Instagram’s Snapchat Ripoff Is Brazen and Totally Fine
In 2013, Snapchat introduced Stories, which lets you group snaps into one cohesive narrative that disappears after 24 hours. Tuesday, Instagram introduced Stories, which lets you group ‘grams into one cohesive narrative that disappears after 24 hours. Stealing features is nothing new for social networks, but it’s rare to see a ripoff this blatant. People are crying foul on social media. But, you know what? It’s fine.
If you’re not already familiar with Stories from your time with Snapchat, here’s a little more info on how Instagram’s version works, since it’s a feature you might actually enjoy. (If you do use Snapchat Stories, skip ahead, because it really is functionally the same thing).
Once you get the latest Instagram update, which starts rolling out today, you’ll see a series of circular avatars at the top of your feed. Those with a ring around them have updated their feeds recently. Tap a profile pic, and you’ll be taken to that person’s story: A series of photos and videos from the past day, augmented with stickers and text and drawings. You can’t publicly like or comment on someone’s story, but you can send them a message about it over Instagram Direct.
As far as story creation goes, there’s a new “+” icon in the upper left-hand corner of your Instagram display. Take a photo or video from there, and it lands in your story stream, rather than your main feed. In 24 hours, poof, the all the photos in that story disappear. Whatever privacy settings you’ve established for your day to day Instagramming will automatically apply to your ephemeral efforts.
Again, it can’t be stressed enough how much this isn’t just like Snapchat, it is Snapchat. That’s not just some media hype; Instagram openly acknowledges the similarities.
“Stories are a new format that’s just starting to see broad adoption, and we’re excited to bring them to Instagram and help evolve them,” an Instagram spokesperson says. (Snapchat declined to comment). Adding stories (defined as “ephemeral collections of photos and videos”), the argument goes, is no different than adding video or messaging.
From both a legal and existential viewpoint, that argument is correct.
First, let’s consider the legalities of ripping off a feature with X-acto knife precision. Surely, at some point, intellectual property law must kick in. That may well be true, says University of Pennsylvania law professor R. Polk Wagner, but this is not that point. “The idea of featured ‘Stories’ is not new, so any patents would likely be quite specific to implementation details,” says Wagner. “And because the implementation/interfaces are slightly different, copyright doesn’t provide any protection. This is an area where IP laws don’t prevent the copying of another’s features or innovations.”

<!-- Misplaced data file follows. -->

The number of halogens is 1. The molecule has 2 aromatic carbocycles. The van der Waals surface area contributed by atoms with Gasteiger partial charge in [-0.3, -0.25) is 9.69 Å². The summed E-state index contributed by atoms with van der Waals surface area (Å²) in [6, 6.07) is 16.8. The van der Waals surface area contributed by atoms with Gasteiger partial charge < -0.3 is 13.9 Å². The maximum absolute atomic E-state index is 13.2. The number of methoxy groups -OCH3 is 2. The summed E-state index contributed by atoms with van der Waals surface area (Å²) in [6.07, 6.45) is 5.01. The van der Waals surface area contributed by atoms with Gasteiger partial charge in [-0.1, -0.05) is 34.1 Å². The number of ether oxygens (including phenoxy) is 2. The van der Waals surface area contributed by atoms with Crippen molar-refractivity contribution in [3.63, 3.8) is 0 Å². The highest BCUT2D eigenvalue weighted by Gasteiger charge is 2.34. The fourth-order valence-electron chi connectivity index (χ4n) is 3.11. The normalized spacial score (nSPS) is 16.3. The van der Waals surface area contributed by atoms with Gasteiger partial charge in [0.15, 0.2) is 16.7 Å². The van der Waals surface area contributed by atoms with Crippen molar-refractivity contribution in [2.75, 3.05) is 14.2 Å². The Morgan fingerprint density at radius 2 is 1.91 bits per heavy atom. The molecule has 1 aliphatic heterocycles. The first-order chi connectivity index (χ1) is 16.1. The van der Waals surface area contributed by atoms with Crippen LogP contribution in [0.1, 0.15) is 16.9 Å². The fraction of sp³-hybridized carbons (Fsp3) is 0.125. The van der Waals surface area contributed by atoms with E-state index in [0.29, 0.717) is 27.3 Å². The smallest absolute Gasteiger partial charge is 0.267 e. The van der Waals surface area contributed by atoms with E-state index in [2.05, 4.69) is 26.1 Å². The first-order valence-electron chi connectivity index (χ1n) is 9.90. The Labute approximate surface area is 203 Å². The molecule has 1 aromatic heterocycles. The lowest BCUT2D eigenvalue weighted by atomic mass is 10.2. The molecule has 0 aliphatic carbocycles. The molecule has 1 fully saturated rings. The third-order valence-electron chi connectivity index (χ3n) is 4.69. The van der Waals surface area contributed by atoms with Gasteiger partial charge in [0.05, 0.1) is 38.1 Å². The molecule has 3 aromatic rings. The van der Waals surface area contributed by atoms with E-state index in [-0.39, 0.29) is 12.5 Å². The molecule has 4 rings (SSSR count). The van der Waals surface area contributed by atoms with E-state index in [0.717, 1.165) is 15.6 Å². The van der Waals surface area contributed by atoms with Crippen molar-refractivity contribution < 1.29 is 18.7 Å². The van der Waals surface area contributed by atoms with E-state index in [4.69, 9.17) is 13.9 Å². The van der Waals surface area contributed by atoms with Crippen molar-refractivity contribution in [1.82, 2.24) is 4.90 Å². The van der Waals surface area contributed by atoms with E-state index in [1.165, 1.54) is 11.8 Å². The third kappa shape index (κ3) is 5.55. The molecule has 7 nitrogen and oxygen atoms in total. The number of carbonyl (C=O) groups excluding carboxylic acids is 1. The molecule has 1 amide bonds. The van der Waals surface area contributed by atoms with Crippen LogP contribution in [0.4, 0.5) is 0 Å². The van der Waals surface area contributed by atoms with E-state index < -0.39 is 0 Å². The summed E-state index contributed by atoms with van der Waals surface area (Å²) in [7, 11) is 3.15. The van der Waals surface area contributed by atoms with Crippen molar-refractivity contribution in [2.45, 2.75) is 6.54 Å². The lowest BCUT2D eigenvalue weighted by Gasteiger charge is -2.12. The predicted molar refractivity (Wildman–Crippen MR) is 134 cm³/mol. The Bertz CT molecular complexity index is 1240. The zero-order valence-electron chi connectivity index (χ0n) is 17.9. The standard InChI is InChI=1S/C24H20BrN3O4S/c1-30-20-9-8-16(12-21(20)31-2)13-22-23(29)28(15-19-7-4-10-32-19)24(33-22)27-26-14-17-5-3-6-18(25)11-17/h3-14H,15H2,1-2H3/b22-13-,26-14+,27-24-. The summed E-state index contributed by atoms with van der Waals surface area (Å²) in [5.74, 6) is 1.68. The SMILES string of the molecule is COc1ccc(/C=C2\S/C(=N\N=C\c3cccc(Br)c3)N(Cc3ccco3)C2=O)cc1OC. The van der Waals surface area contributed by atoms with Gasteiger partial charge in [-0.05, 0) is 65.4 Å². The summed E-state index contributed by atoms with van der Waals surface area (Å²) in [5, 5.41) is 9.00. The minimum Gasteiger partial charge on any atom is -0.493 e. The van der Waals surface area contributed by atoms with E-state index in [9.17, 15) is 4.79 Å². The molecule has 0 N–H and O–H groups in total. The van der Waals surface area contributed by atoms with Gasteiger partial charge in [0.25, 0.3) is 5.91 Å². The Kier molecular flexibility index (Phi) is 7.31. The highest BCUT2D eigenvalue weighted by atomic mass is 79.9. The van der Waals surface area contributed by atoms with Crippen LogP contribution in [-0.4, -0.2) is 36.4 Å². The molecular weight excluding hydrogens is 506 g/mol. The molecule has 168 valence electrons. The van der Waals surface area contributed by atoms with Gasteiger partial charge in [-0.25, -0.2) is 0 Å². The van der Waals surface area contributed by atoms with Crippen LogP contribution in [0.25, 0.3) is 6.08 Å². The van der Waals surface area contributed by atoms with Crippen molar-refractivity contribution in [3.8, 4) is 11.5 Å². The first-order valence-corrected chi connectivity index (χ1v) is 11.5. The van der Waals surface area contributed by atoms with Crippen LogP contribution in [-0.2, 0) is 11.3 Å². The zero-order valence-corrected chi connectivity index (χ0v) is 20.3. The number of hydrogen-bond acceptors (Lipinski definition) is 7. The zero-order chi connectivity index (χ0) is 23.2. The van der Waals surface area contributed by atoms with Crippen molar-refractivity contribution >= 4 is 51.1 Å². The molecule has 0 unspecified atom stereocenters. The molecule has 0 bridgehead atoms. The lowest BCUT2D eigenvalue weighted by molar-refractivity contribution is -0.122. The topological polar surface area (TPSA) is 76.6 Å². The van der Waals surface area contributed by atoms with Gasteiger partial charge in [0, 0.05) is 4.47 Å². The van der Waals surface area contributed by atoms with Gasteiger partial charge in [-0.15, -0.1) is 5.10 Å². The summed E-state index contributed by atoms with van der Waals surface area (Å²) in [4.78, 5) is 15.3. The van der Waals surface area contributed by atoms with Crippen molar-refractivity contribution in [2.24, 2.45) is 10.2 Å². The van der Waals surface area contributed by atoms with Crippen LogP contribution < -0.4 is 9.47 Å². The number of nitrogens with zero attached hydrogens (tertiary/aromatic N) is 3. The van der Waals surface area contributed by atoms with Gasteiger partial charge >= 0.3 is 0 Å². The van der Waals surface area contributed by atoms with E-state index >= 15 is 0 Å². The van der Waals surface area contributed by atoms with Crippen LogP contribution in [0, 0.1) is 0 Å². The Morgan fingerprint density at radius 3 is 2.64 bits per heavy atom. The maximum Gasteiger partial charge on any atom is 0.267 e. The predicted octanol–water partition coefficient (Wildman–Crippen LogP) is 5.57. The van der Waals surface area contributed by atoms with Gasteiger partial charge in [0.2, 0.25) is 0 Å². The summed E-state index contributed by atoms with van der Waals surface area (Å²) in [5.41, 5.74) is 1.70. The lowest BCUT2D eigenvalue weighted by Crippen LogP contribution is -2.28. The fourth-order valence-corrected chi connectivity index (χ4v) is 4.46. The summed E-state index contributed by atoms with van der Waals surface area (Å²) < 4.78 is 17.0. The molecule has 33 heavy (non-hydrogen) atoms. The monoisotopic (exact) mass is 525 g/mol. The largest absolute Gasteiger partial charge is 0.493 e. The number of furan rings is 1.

In order for this to cross over into legally problematic territory, Instagram Stories would have to share not just the same spirit and functionality, but be “substantially similar” in how they look, as well. They’re not, in all the ways that Instagram and Snapchat look fundamentally different. The end.
The question we’re left with, then, is whether it’s acceptable socially, morally, or however you want to frame it, for a social network to cheat off of someone else’s paper.
For starters, there’s certainly precedent. Twitter last month introduced Snapchat-like stickers. A few weeks before that, Snapchat added Instagram-like photo-storage. Facebook has even attempted to recreate Snapchat before, with its ill-fated Slingshot app. In fact, Facebook ripped off Instagram with an app called Facebook Camera in 2012—just a month before it changed its mind and bought Instagram for a billion dollars.
Not to mention that all of these companies are ultimately variations on Facebook’s News Feed, which Facebook shored up by acquiring FriendFeed in 2009, in a move that some described as part of a “war against Twitter.” We can do this all day.
If there’s one unassailable truth of this ouroboros of innovation, it’s that everything that’s social must converge. That’s just the way the constant pursuit of the next billion users goes. And for the most part, the people using these apps benefit. Snapchat stories are fun. Now you can have them in Instagram, too. Sounds good.
But, of course, there are downsides. App loyalists eye-roll at what they see as selling out. Platforms become bloated beyond recognition. Social networks suffer from a suffocating sameness. And smaller companies are left unsure of their place in the ecosystem, or if they even have one. “The interesting question is whether this is good or bad long term,” says Wagner. “Will it diminish investment in new features for these platforms (under the theory that the investment would be wasted because your competitor will simply free-ride), or will it force even faster innovation cycles to attract new users and attention?”
Wagner says there’s no definite answer yet. In the meantime, what really matters is that Instagram owners have a fun new feature to play with—regardless of where it came from.